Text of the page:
Monday, April 13, 2015

April is Heartworm Awareness Month

Warm weather=mosquitos=heartworms
Spring brings beautiful weather and more time outdoors for humans as well as our canine companions.  But warmer weather also means mosquito season and mosquitos can pose a serious threat to your dog in the form of heartworms.

Heartworm, a parasitic roundworm, is transferred from dog to dog through mosquito bites. At one time confined to the southern U. S., heartworm is now found in all 50 states.  Adult heartworms can grow up to a foot long and live in the heart, lungs and associated blood vessels. 

What does heartworm mean for your dog?

Dogs show no symptoms of heartworm in the first six months of the infection after being bitten. Once the worms have  become adults, dogs may begin to show symptoms such as cough, reluctance to exercise, and exhaustion.  As the heartworm infection builds up in the heart without treatment, symptoms may include weight loss, decreased appetite, fainting, coughing up blood, lung disease, and fatal congestive heart disease.

Heartworm treatment

Treating heartworms can be costly, sometimes thousands of dollars, and painful for your dog.  The most common treatment is a series of injections that kill the adult heartworms in the blood vessels of the heart.  During treatment and for several weeks afterward, dogs must be kept quiet and restricted in their exercise, which can be difficult for active dogs.  The reason is that, after treatment, as the worms begin to die they break up and can cause blockages in the lungs, resulting in respiratory failure and death.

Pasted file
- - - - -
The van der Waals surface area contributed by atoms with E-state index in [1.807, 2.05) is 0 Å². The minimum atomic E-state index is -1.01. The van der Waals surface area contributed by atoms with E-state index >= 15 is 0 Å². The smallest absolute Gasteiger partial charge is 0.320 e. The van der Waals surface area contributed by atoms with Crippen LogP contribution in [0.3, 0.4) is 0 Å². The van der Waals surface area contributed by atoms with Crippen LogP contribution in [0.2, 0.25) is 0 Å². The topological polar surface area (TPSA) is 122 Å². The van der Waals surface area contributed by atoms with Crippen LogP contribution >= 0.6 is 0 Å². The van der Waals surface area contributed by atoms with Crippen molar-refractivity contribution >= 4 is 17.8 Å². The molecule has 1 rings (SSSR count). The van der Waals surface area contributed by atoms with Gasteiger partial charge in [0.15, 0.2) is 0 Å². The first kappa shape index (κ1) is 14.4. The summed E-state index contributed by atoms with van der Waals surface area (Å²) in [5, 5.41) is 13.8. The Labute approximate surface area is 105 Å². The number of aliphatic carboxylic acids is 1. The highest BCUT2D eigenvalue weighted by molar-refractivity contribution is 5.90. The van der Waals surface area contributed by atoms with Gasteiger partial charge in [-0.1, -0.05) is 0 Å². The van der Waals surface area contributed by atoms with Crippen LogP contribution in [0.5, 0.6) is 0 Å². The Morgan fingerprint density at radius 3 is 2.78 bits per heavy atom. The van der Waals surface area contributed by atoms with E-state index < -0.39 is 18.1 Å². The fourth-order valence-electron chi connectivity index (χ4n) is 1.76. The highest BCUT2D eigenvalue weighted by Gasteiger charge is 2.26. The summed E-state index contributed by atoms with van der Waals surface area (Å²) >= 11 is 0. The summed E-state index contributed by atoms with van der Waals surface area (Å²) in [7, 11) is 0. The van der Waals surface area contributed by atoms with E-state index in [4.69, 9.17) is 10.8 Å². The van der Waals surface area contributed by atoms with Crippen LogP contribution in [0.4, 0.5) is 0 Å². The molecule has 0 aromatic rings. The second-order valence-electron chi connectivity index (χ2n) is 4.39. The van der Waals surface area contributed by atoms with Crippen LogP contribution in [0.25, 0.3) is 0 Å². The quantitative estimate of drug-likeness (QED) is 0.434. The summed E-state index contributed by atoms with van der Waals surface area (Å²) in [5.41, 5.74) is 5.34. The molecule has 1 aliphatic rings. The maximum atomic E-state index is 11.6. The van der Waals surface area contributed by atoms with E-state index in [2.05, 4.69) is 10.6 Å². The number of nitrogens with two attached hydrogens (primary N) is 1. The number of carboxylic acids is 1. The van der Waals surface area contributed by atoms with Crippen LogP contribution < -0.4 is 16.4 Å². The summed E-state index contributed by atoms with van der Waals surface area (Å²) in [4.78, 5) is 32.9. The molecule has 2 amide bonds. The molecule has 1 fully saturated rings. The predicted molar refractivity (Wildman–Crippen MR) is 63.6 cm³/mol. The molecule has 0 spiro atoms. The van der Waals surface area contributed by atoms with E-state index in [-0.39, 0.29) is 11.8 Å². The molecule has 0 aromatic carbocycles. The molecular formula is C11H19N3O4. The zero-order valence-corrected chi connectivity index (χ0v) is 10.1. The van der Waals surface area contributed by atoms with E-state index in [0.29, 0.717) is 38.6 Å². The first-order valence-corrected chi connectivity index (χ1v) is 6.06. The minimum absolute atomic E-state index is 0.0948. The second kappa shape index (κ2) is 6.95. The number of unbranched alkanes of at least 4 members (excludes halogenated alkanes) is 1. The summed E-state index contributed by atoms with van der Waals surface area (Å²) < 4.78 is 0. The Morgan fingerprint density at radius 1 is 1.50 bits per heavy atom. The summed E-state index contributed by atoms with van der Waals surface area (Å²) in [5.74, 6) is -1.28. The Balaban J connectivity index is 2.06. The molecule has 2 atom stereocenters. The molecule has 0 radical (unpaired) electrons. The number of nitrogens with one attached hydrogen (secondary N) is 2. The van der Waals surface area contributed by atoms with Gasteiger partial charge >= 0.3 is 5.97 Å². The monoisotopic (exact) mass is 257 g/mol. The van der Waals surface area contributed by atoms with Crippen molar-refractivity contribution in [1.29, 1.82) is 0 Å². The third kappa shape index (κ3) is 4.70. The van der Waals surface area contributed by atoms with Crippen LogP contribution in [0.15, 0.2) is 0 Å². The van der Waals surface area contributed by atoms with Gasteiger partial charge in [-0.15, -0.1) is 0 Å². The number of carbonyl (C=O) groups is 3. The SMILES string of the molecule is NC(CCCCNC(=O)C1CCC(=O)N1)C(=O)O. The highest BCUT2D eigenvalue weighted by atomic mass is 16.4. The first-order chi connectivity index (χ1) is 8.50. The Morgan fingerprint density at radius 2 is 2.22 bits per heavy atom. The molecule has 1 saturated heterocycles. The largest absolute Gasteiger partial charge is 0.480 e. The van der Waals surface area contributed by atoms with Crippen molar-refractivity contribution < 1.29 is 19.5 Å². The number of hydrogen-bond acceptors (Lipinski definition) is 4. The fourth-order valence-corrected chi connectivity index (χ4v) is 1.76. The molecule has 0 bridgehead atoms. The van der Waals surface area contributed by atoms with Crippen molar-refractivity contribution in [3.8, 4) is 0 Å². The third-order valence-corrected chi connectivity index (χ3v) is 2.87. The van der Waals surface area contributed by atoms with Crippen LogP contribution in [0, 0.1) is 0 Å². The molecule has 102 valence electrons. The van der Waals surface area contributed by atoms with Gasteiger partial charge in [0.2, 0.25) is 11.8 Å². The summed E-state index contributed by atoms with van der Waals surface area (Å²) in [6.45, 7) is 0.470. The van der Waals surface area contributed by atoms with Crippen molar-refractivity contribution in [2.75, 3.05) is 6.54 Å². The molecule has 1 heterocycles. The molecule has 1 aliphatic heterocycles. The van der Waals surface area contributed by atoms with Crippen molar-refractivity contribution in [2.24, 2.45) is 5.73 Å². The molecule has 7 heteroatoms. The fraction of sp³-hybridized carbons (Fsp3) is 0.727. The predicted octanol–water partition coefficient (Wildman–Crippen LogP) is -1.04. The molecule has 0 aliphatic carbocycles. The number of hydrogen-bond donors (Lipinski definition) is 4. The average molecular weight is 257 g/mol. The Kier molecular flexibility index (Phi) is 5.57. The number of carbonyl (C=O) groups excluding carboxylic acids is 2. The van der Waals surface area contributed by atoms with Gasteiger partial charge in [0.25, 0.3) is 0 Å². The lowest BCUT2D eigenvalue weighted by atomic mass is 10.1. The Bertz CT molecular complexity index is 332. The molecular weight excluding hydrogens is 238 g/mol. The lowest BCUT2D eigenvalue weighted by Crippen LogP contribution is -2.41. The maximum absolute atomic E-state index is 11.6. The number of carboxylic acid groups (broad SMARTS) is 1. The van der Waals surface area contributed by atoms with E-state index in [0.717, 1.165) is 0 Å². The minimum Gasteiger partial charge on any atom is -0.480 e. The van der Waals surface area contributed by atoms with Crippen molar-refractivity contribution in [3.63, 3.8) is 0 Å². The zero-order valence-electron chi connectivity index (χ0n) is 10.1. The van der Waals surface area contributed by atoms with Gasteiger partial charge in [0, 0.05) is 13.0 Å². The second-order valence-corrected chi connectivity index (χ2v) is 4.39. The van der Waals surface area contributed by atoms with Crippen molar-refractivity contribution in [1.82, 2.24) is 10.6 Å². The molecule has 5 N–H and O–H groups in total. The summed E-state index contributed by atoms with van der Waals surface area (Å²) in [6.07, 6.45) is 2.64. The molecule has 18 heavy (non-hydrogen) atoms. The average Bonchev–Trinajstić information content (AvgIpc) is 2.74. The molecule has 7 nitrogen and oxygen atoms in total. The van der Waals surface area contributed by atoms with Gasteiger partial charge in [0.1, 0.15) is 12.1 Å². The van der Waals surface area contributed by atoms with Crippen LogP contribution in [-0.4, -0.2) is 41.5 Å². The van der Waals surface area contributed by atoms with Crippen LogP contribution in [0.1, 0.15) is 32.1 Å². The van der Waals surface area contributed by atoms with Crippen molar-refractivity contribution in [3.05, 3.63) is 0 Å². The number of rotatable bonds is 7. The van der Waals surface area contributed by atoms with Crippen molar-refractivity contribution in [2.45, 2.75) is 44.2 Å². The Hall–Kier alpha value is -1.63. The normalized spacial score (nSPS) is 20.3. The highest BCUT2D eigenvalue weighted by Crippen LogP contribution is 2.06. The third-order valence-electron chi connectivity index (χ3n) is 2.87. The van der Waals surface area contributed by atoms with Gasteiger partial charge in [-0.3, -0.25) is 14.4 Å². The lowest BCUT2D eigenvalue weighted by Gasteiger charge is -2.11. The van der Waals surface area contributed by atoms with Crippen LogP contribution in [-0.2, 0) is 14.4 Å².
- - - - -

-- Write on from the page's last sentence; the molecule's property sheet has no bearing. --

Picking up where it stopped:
Prevention is the best medicine

The good news is that heartworm is easy and inexpensive to prevent.  All dogs are at risk and should be on a preventative year round, even inside dogs.  Preventative options include monthly pills, monthly topicals, and a six-month injectable medicine.  Heartworm preventatives are available from your vet and protection for your dog costs less than $100 a year.  It is also recommended that you get your dog tested yearly for heartworms by your vet.

Meet Dozer, a heartworm success story

Dozer, a spunky French Bulldog, came to the shelter in December. 
As with all dogs coming to FCHS, he was tested for heartworms.  Sadly for Dozer, he tested positive; but, fortunately, through our Cinderella Fund, which is used to treat extraordinary conditions in special animals, he was able to receive treatment.  The shelter staff has enjoyed having Dozer (and his silly antics) in residence during his three-month treatment period.  But Dozer would surely have preferred to avoid the discomfort of the heartworm treatment and be at his forever home by now.  Happily for Dozer, he is at the end of his treatment and has a loving family and forever home, including a little sister (a brindle Frenchie!), waiting for him.

Protect your dog

Dozer is one of the lucky ones.  Don't gamble with your dog's health.  April is heartworm awareness month.  Please be aware of the dangers and take the simple steps to protect your best friend.